Pennings G, Ravel C, Girard JM, Domin-Bernhard M, Provoost V. Attitude towards reciprocity as a motive for oocyte donation. Eur J Obstet Gynecol Reprod Biol. 2018;225:194–8.
Stroud K, O'Doherty KC. Ethically sustainable governance in the biobanking of eggs and embryos for research. Monash Bioeth Rev. 2015;33(4):277–94.
Nuffield Council on Bioethics. Public Health: ethical issues. London: Nuffield Council on Boethics; 2007.
Førde R. How can empirical ethics improve medical practice? Camb Q Healthc Ethics. 2012;21(4):517–26.
Schaefer GO, Sinaii N, Grady C. Informing egg donors of the potential for embryonic research: a survey of consent forms from US IVF clinics. Fertil Steril. 2012;97(2):427–33.
International Federation of Fertility Societies (IFFS). IFFS surveillance 2019: global trends in reproductive policy and practice, 8th edition. Glob Reprod Health. 2019;1(e1):1–143.
Costa R. PMA: "É quase inevitável que as listas de espera aumentem". TSF Online. 2017; http://www.tsf.pt/sociedade/saude/interior/pma-equase-inevitavel-que-as-listas-de-espera. Accessed 5 Aug 2019.
Ives J, Dunn M, Molewijk B, Schildmann J, Baeroe K, Frith L, et al. Standards of practice in empirical bioethics research: towards a consensus. BMC Med Ethics. 2018;19(1):68.
Waldby C, Kerridge I, Boulos M, Carroll K. From altruism to monetisation: Australian women's ideas about money, ethics and research eggs. Soc Sci Med. 2013;94:34–42.
Baylis F, Widdows H. Human embryos and eggs: from long-term storage to biobanking. Monash Bioeth Rev. 2015;33(4):340–59.
Franklin S. From blood to genes?: rethinking Cosanguinity in the context of Geneticization. In: Johnson CH, Jussen B, Sabean DW, Teuscher S, editors. Blood and kinship: matter for metaphor from ancient Rome to the present. Berghahn: New York and Oxford; 2013. p. 285–320.
Samorinha C, Severo M, Machado H, Figueiredo B, De Freitas C, Silva S. Couples' willingness to donate embryos for research: a longitudinal study. Acta Obstet Gynecol Scand. 2016;95(8):912–9.
Kirkman M, Bourne K, Fisher J, Johnson L, Hammarberg K. Gamete donors' expectations and experiences of contact with their donor offspring. Hum Reprod. 2014;29(4):731–8.
Zeiler K. Neither property right nor heroic gift, neither sacrifice nor aporia: the benefit of the theoretical lens of sharing in donation ethics. Med Health Care Philos. 2014;17(2):171–81.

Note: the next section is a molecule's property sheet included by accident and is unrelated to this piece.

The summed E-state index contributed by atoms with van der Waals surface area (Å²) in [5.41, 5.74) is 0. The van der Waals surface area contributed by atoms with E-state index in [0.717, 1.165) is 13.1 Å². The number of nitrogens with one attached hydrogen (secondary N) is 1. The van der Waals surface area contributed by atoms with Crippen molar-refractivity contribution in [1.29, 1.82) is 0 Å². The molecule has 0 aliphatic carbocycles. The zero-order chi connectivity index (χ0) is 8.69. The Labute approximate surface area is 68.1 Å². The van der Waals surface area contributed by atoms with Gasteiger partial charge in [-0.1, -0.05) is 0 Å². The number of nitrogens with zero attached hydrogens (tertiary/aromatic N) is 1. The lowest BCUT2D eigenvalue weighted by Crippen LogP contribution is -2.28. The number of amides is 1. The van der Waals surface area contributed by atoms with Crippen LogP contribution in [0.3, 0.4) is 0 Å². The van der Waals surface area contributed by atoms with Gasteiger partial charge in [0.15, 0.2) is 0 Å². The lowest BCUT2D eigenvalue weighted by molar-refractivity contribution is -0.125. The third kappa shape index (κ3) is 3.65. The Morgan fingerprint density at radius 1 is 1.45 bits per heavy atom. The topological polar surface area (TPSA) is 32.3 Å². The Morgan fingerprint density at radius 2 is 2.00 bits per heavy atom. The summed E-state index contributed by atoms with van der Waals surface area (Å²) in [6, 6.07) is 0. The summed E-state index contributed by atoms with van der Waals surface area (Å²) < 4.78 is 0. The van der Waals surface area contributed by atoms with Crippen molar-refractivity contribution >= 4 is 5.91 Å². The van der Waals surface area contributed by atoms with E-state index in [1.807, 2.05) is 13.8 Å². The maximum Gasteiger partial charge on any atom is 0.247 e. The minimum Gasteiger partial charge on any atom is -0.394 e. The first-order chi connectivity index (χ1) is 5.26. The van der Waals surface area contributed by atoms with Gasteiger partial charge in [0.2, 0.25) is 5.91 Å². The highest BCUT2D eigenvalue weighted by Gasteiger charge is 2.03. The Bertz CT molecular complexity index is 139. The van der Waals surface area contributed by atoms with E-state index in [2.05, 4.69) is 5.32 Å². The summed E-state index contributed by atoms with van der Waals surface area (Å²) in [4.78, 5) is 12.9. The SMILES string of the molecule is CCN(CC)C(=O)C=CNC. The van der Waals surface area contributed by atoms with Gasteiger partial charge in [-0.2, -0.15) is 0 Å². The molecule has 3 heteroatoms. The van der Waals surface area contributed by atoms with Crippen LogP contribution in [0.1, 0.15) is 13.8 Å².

World Health Organisation (WHO). Framework on Integrated People-Centred Health Services Geneva: WHO Framework on IPCHS platform. http://www.who.int/servicedeliverysafety/areas/people-centred-care/en/ (2016). Accessed 17 Dec 2018.
Cascio MA, Racine E. Person-oriented research ethics: integrating relational and everyday ethics in research. Account Res. 2018;25(3):170–97.
Samorinha C, Silva S. A patient-centred approach to embryo donation for research. Isr J Health Policy Res. 2016;5:44.
The authors thank all the donors and recipients who participated in the study; the health professionals and the staff of the Portuguese Public Bank of Gametes who collaborated in participants’ recruitment. Also, the authors would like to thank the research team of the ENGAgED project, for all the relevant comments and suggestions to this work.
This study was co-funded by national funding from the Foundation for Science and Technology – FCT (Portuguese Ministry of Science, Technology and Higher Education), the Operational Programmes Competitiveness and Internationalization (COMPETE 2020) and Human Capital (POCH), Portugal 2020, and the European Union, through the European Regional Development Fund and the European Social Fund, under the projects “Bionetworking and citizENship on GAmetE Donation (ENGAgED)” (POCI-01-0145-FEDER-016762; Ref. FCT PTDC/IVC-ESCT/6294/2014) and “Public and patient involvement in health data governance: a people-centred approach to data protection in genetic diseases (DATAGov)” (POCI-01-0145-FEDER-032194; AAC n° 02/SAICT/2017), the Unidade de Investigação em Epidemiologia - Instituto de Saúde Pública da Universidade do Porto (EPIUnit) (POCI-01-0145-FEDER-006862; Ref. FCT UID/DTP/04750/2013), the PhD grant SFRH/BD/111686/2015 (IB), the DL57/2016/CP1336/CT0001 (CF) and the FCT Investigator contract IF/01674/2015 (SS). The funding body had no role in the design of the study and collection, analysis, and interpretation of data and in writing the manuscript.
Ethics approval and consent to participate
Ethics approval was granted by the Portuguese Data Protection Authority and the Ethics Committee for Health from the Centro Hospitalar Universitário do Porto, where data was collected, and all procedures performed in this study involving human participants were in accordance with the ethical standards of 1964 Helsinki declaration and its later amendments. Written informed consent was obtained from all donors and recipients prior to participation in the study, following the World Medical Association Declaration of Helsinki and the Oviedo Convention.
Consent for publication
Written informed consent for publication of data was obtained from all individual participants included in the study.
The authors declare that they have no competing interests.
Springer Nature remains neutral with regard to jurisdictional claims in published maps and institutional affiliations.
About this article
Cite this article
Baía, I., de Freitas, C., Samorinha, C. et al. Dual consent? Donors’ and recipients’ views about involvement in decision-making on the use of embryos created by gamete donation in research. BMC Med Ethics 20, 90 (2019) doi:10.1186/s12910-019-0430-6
- Gamete donation
- Embryo research
- Consent forms
- Stakeholder participation
- Ethics, research